Ok guys, it’s time for me to get a new job. I need all the help I can get. HSE related, don’t care where it is as long as it’s close to good schools and the place is safe. If it’s rotational, I would like to stay close to a 28/28. I don’t want to be gone 9 months a year like my Africa job.
I’ve worked in the Middle East, U.S. and Africa. I have worked on many global projects.
I have my BS in Environmental Management (with a concentration in Occupational Safety) and I just got my MBA Organizational Leadership.
I have my OHST, CES and I’m a member of the Board of Certified of Safety Professionals. Also, I’m a member of the National Society of Leadership and Success.
I also have done numerous ISO, OSHA, PSM, SEMS audits. Technical writing, training and competency and built entire HSE Management Systems. I’ve done consulting with many of the larger oil and gas companies in the U.S.
Here are a few projects I’ve worked on: Transocean Global HSE Management System, Transocean North American (NAM) Corrective Actions post Deepwater Horizon Audit, Hess SEMS for Gulf of Mexico, ENI Asset Risk Registers & SEMS, Nalco-Champion Integrated HSE Management System (IMS), ExxonMobil Quality & HSE Plan, Noble LNG Technical College Training Program (Ruppin College)
This is a pretty good article about Networking. I get tired of the old, “what do you do? great, here is my card” routine. With the price of oil being so low and everyone looking for their piece of the pie, networking will be taking on a much larger role for a lot of us. Get ready!
Luckily at Wood Group, we do a fair amount of networking with each other quite a bit. So my smaller group (Wood Group ODL, which is the consultant side) can interact with some of the other, larger divisions of Wood Group, such as Wood Group Mustang, Wood Group PSN, Wood Group Kenny, etc…
Rigzone has a bunch of great oil and gas articles. For all you guys that don’t know, it’s also the place to go to see o&g job postings. It’s probably the most customer friendly o&g website I’ve come across.
Thanks to Valerie Jones of Rigzone and Katie Mehnert, CEO of Pink Petro.
I stumbled upon an article through LinkedIn that talked about a “Pain Letter”, I had no idea what it was and clicked on the link they provided, which took me to this blog post. To me, this is the best way to do a cover letter. It is everything most cover letters aren’t – good, but besides that, informative without being boring, brief, and tells the hiring manager that you know about their company and you are the person that can help. Thanks Liz Ryan!
Here is a guy that I’m quite proud of. Many years ago he was needing just a bit of guidance and the company we were working at wasn’t willing to give it. Many companies these days simply don’t invest in their employees anymore. While working offshore I had over 25 guys ask for help and guidance into becoming a “safety man”. Of those 25, 4 actually made the cut. Of those 4, 2 are now full-time safety guys and one has even gone as far as to get his Certified Occupational Safety Specialist (COSS), and it’s this guy pictured below. He’s the one that set a series of goals for himself and get this, HE DID THEM! That’s the key! You have to break out of your comfort zone to grow and that’s exactly what Ronnie did. Right now he’s THE Safety Man and has been for several months on a job in Virginia for Mammoet and Flour. I think instead of calling him the safety man, he’s worked his was up to the title of HSE Professional, great job Ronnie!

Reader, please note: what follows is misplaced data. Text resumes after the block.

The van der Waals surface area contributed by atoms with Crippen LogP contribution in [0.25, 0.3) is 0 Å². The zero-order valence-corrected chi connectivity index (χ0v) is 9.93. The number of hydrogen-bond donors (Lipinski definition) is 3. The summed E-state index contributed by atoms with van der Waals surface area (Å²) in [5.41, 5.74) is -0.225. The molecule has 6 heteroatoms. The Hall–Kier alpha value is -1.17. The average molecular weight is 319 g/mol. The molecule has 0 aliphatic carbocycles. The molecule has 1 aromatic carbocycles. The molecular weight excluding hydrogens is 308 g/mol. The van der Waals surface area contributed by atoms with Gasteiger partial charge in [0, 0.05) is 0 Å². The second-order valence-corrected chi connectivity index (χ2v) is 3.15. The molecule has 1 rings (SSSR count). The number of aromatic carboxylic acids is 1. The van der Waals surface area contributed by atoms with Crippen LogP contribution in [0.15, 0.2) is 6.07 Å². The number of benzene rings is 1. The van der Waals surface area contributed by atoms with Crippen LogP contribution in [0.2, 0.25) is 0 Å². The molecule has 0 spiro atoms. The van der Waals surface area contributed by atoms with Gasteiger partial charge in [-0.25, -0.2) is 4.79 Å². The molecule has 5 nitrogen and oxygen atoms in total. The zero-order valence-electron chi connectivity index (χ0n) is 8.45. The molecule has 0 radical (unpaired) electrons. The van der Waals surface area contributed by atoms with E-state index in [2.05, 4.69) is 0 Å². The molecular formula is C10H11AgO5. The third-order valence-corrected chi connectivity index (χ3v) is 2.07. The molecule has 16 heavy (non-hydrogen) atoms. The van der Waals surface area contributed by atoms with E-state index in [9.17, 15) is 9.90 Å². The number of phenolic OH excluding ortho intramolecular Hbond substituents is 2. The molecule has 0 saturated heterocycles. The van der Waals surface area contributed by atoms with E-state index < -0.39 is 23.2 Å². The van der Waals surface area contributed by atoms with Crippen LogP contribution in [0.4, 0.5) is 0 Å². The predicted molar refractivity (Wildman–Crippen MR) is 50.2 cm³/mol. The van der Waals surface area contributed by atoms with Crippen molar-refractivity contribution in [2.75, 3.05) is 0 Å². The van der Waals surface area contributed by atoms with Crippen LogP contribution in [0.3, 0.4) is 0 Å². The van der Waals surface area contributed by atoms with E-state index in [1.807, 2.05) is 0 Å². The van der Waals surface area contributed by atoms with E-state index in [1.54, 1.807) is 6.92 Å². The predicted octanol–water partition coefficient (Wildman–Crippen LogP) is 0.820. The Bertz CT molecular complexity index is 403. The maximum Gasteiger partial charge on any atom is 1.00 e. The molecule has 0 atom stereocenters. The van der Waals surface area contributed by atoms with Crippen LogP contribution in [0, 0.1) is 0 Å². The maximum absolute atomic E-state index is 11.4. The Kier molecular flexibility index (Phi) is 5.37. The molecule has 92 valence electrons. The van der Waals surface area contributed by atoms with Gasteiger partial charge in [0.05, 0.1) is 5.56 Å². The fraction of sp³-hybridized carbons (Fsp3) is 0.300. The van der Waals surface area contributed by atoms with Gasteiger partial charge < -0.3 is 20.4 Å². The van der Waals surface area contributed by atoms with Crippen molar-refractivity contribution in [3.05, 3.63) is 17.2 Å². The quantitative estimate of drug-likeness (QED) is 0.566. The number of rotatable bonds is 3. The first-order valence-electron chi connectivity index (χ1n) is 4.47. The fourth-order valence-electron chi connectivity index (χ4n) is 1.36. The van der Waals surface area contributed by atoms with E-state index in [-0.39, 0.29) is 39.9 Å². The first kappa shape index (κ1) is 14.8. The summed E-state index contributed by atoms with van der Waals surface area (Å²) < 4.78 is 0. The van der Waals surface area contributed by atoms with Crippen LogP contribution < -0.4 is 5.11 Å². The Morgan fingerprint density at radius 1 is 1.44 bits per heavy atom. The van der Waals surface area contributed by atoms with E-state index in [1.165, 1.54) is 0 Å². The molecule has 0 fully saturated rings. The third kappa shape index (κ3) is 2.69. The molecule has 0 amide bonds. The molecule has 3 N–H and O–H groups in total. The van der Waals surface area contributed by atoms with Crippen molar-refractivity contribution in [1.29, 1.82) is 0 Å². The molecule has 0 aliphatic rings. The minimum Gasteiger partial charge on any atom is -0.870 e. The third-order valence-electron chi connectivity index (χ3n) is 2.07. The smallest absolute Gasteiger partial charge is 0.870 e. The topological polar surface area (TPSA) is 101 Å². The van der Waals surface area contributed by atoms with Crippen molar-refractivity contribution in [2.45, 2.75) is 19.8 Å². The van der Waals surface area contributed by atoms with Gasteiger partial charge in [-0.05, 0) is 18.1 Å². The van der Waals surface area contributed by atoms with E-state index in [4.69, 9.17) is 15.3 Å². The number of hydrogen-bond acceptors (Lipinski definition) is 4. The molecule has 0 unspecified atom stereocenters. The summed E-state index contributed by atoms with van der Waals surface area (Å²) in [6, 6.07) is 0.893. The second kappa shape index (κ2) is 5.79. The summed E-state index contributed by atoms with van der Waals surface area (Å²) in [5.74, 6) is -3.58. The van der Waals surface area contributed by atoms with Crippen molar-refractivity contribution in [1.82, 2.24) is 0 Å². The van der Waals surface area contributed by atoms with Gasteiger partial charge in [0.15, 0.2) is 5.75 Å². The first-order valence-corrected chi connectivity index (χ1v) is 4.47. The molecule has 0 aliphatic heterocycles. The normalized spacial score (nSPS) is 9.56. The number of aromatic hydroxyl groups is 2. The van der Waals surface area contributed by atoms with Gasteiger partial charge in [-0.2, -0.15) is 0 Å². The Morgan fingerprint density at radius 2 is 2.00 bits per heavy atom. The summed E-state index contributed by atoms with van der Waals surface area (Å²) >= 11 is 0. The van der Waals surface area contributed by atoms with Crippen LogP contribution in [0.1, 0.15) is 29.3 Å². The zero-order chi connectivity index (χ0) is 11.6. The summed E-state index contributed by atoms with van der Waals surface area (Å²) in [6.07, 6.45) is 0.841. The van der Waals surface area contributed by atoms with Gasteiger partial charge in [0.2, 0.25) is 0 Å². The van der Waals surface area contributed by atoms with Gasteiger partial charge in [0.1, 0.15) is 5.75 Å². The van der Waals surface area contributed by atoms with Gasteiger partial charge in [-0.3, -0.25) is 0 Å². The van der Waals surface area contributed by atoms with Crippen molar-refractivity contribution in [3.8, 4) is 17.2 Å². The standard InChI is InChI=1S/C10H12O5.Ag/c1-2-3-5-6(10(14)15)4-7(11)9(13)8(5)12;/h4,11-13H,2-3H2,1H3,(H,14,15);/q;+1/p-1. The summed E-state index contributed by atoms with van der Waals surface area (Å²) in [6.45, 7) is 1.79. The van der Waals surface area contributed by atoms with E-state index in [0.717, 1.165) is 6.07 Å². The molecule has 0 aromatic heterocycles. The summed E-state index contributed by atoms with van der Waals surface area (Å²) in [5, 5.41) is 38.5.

Over the past few months, I’ve had 3 different people come up and ask me for advice on how to ask for a raise from their respective employers. Here is a worthwhile article that sums things up very nicely and should help most of you. One of the biggest tips, BE PREPARED. It works for the Boy Scouts, it applies here as well.
I’ve had a few people over the years and back when I was in my mid 20’s I was also one of these guys that thought I was worth way more than what my boss did. I worked my way up and was listening to others on how great I was. Soon I learned a very valuable lesson, EVERYONE is expendable. This applies to the CEO of a major company that makes your annual salary in 1 month, so don’t think it doesn’t apply to you. I made a mistake and basically didn’t do what the boss wanted because I thought I knew better. He then placed me on a 3 day unpaid suspension for me to think about my career. At the time I thought he just did me the biggest favor he could have by allowing me to go out and make the money that I thought (and was told) I was worth.
I learned a lot. First, he was paying me ABOVE market value and more than what I could make at my top 5 choices. In order to get somewhat close to what I was making, I would have had to drive 45 miles one way, versus the 5 miles I was currently driving. To make matters worse, I wasn’t offered an immediate position at my top 5 choices and would likely have to go for a few weeks without a paycheck. So, then I searched all postings in the classifieds and on the internet (this was back in the late 90’s, so the print papers where still rather big). You know what I found out, there wasn’t that many companies hiring. There wasn’t that many companies paying within $100 per week of what I was making, and back then $100 per week was HUGE.
Sometimes you need to take a step back and think before you go and ask for that raise. Be prepared, know the market, do the RESEARCH! If your company is not making it’s numbers and experiencing a down turn, wait before asking for that raise. Believe me, if the company isn’t making it’s numbers, the managers know it and they are fully aware and you asking for more money isn’t going to go over well. Use some common sense.